We all remember that incredible night at Coachella 2012, when a holographic version of the late Tupac Shakur came on stage with Dr. Dre and Snoop Dogg like Princess Leia out of R2-D2. This technology is a staple in science fiction and future technological projections. However, we’re closer than we might think to holographic technology. Though this seems novel from the perspective of a movie buff, the holograms could change the way we interact and communicate forever.
What is it?
Most of us know the mechanics of hologram technology from the movies and TV shows we see. The purpose of this technology is to 3D-project the figure of a person with accurate shape, size, and form in real-time. Think of R2-D2’s message from Leia in A New Hope. A transmission is sent from one location to another containing a message, or in some cases, broadcast in real time. Though this sounds like a load of science fiction, researchers are coming close to making this a reality.
What does it do?
The name of the game when it comes to hologram technology is “tele-immersion.” To put it simply, tele-immersion is a combination of the use of video and telephonic technology to create a full, real-time 3D transmission of a person’s figure and speech.
If you’ve ever used a service like Skype or FaceTime to communicate via video, you already know that there are delay issues, glitch outs, and restricted visibility overall. The goal of tele-immersion is to combine that technology with the real time factor of a telephone, along with real-time motion sensing, so that someone on a video call is never out of view, and the angle you stand at effects what you see on the other side.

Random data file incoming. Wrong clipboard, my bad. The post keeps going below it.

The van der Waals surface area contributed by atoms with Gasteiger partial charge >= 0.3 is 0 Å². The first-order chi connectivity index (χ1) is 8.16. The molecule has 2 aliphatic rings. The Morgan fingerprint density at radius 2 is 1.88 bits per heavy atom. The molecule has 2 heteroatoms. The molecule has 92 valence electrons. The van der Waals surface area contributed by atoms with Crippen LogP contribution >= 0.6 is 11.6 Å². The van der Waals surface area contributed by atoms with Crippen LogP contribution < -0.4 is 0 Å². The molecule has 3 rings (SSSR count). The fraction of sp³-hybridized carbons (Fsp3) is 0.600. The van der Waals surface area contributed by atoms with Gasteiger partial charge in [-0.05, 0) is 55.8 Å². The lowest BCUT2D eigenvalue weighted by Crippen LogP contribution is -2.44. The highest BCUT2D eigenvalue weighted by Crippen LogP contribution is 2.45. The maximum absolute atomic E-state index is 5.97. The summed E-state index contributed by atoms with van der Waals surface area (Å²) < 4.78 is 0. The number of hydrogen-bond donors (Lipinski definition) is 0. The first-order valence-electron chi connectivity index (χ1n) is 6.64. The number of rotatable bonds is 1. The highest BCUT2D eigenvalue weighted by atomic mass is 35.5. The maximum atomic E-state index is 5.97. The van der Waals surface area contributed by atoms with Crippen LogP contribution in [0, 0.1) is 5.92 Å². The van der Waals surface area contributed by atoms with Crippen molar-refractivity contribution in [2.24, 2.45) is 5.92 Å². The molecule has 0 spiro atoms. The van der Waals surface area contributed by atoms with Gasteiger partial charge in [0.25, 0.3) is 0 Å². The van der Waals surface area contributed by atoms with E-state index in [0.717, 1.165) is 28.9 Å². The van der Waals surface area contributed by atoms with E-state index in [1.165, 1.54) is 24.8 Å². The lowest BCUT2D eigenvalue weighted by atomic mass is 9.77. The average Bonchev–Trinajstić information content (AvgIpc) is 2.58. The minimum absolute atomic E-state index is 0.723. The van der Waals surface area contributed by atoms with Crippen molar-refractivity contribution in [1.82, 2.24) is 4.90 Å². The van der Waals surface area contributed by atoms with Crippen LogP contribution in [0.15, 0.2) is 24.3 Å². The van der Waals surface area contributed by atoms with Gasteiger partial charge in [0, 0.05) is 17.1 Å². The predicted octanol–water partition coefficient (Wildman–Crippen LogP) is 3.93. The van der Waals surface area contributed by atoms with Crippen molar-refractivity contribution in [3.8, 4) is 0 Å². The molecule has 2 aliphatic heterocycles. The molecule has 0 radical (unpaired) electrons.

As opposed to having a confined view from one angle dependent on the web-cam position, video calling would be more like looking through a physical window. When you look at someone through a window, as you move left and right and change your angle of perspective, you’re able to see other things in the room more clearly that would be out of sight if you were standing directly in front of it.
What could it do?
The biggest focus when it comes to holographic technology is it’s potential in video conferencing and video based communication. However, this isn’t just in the corporate world.
Here’s an example: let’s say you have a family member who lives far away or out of state, and though they want to come home for Thanksgiving to see their family, work restrictions around that date make it impossible for them to fly home. Instead of giving them a FaceTime call or phone call to greet them for the holiday, holographic technology would allow that family member (or, a 3D real-time representation of that family member) to sit at the table with you, communicate in real time, and interact with everyone with full immersion.
In the corporate world, this would excuse travelling expenses for employees. Once holographic technology is in the hands of the average consumer, an employee here in Rochester Hills, Michigan could interact with employees of that same corporation in a completely different continent. This could absolutely change the way we handle international business.
Where is it at in development?
As of now, there is a group of researchers known as the National Tele-Immersion Initiative, which works to bring this technology to its full potential. However, universities such as the University of Pennsylvania and the University of North Carolina are actively finding results in the world of tele-immersion. Though not enough progress has been made to make this a consumer-based product, research is being done on the topic of tele-immersion every day, so we might see our own holodecks sooner than we think.
Here’s one example of interactive hologram technology, courtesy of LM3Labs’ “AirStrike”.